In 24 hours, SMF's single version of The Hulk had metastasized into at least 50,000 copies. Within 72 hours, the movie was all over the most popular P2P networks. Before it reached even a single shared file folder on Kazaa, Forest estimates there were already several hundred thousand copies in circulation, guaranteeing that casual computer users would be able to find and download it easily.
One of Forest's computers pipes up again. Another bootleg has just started its race down the pyramid.
Movie pirates get their booty from one of three sources: industry insiders, projectionists, or agents placed inside disc-stamping plants and retail outlets. "Half the kids in the scene work at Best Buy or Blockbuster to get their hands on stuff they can release," says Frank. "At the factory, maybe 15 percent of CDs and DVDs are defective," says Forest, "usually just because the label is off a little bit." They're dumped into a rubbish bin, ripe for the picking.
Release groups break down broadly by medium - videogame, film, music, television - and then often into genre. One release group, for instance, specializes in obscure Japanese anime. Another works exclusively in Xbox games. Every release group has the same ultimate goal: Beat the street date of a big-name album, videogame, or movie by as much time as possible.
In 2003, Frank and his friends started a release group devoted to first-run movies. They placed an online ad, and a projectionist in Maryland responded. The projectionist, who never told Frank his name, proposed to send them the movies shown in his theater in exchange for free downloads from the topsites. Frank's posse wanted to test the guy first - standard procedure for a release group. "We had to know he wasn't a narc," says Frank, "and that he could get us quality product on a regular basis."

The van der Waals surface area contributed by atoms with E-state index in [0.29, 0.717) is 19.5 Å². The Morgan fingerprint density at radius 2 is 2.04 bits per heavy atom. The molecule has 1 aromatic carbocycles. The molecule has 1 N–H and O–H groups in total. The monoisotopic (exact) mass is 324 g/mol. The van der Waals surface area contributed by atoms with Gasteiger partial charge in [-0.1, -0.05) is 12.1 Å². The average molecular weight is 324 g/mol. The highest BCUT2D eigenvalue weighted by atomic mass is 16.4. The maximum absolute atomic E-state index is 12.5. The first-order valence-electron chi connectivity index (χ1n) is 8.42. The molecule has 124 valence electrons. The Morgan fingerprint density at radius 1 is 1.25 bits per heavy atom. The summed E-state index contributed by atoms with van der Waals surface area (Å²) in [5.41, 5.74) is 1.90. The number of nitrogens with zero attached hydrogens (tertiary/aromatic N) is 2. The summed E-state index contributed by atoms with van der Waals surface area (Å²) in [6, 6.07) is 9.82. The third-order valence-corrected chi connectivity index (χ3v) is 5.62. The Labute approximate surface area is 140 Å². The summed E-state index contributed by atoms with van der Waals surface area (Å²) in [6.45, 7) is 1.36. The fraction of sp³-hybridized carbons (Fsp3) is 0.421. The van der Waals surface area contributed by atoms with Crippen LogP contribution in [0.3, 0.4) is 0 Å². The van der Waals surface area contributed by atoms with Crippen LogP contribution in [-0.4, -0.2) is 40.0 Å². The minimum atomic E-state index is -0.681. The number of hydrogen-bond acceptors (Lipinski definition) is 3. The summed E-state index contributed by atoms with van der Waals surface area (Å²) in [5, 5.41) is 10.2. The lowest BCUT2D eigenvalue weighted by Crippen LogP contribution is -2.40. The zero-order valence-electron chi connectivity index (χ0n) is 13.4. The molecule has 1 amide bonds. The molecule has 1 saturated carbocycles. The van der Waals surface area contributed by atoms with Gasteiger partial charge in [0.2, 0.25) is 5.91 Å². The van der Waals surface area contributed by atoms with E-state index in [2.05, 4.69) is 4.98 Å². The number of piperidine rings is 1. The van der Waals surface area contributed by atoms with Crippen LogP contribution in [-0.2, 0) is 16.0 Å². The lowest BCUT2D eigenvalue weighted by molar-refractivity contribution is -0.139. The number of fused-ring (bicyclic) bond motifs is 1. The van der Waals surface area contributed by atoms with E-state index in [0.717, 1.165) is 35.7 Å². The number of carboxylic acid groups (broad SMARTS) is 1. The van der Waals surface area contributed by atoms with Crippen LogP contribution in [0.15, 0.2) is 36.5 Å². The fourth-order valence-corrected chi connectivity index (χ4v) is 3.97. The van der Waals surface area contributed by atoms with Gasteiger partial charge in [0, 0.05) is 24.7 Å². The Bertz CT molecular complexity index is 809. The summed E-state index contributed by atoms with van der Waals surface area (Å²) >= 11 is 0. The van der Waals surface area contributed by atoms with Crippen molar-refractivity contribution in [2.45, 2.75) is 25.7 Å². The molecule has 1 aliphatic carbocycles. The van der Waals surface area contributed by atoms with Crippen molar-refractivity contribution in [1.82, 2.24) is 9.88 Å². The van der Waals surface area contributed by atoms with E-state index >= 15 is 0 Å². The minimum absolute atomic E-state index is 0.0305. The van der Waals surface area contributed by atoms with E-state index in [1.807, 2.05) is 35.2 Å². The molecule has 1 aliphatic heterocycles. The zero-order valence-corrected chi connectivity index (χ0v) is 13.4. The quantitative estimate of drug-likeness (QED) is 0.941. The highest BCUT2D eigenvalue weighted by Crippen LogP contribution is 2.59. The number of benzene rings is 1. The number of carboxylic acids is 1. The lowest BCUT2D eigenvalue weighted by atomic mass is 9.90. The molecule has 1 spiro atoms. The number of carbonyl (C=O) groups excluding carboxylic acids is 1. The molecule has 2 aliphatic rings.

Frank's projectionist passed this test by providing the group with a high-quality copy of Spy Kids 3D: Game Over. The bootleg was posted the day after it hit theaters. Theaters get movies several days in advance so that exhibitors can check for defects in the reels. "Our dude would just run the film before anyone got to work, and record it from the booth," he says. Frank and his friends christened their group "MaTinE." Because their supplier - the projectionist - could get them high-quality recordings, MaTinE got noticed. "Eventually, we were putting our movies on one of the best topsites in the world," says Frank. He won't tell me the name of the site, noting it got busted by the FBI. "I can't have them thinking I put the heat on them, know what I mean?"
The quality of bootlegged films varies, depending on the technology used to capture the original reel. The best are produced using expensive TV studio equipment that can convert film to video. The next best are "telesyncs," copies of a movie in which the visuals have been captured by camcorder but the audio comes directly from a patch into the projector. "The top telesync groups, like Centropy, VideoCD, and TCF, are using $10,000 camcorders they get directly from Japan, cams you can't find in the US," says Frank. The least desirable releases are "cams," made by an audience member with a camcorder.
I ask Frank how his group could afford such exotic toys. "People buy them for us," he says, as if this explains everything. "Usually, these people were in the scene at one time, and now they just want free downloads without having to contribute." As it turns out, much of the extensive hardware - from superfast processors to servers with terabytes of storage - are donated by these well-heeled patrons. "Does Bruce Forest do that?" I ask. "I don't know," Frank says, laughing. "What did Bruce tell you?"
In fact, Forest freely admits to being a supplier. "I have bought everything from hard drives to complete computers for various people in the scene. I've probably bought 15 camcorders alone." He says he considers it a business expense, and writes it off on his taxes.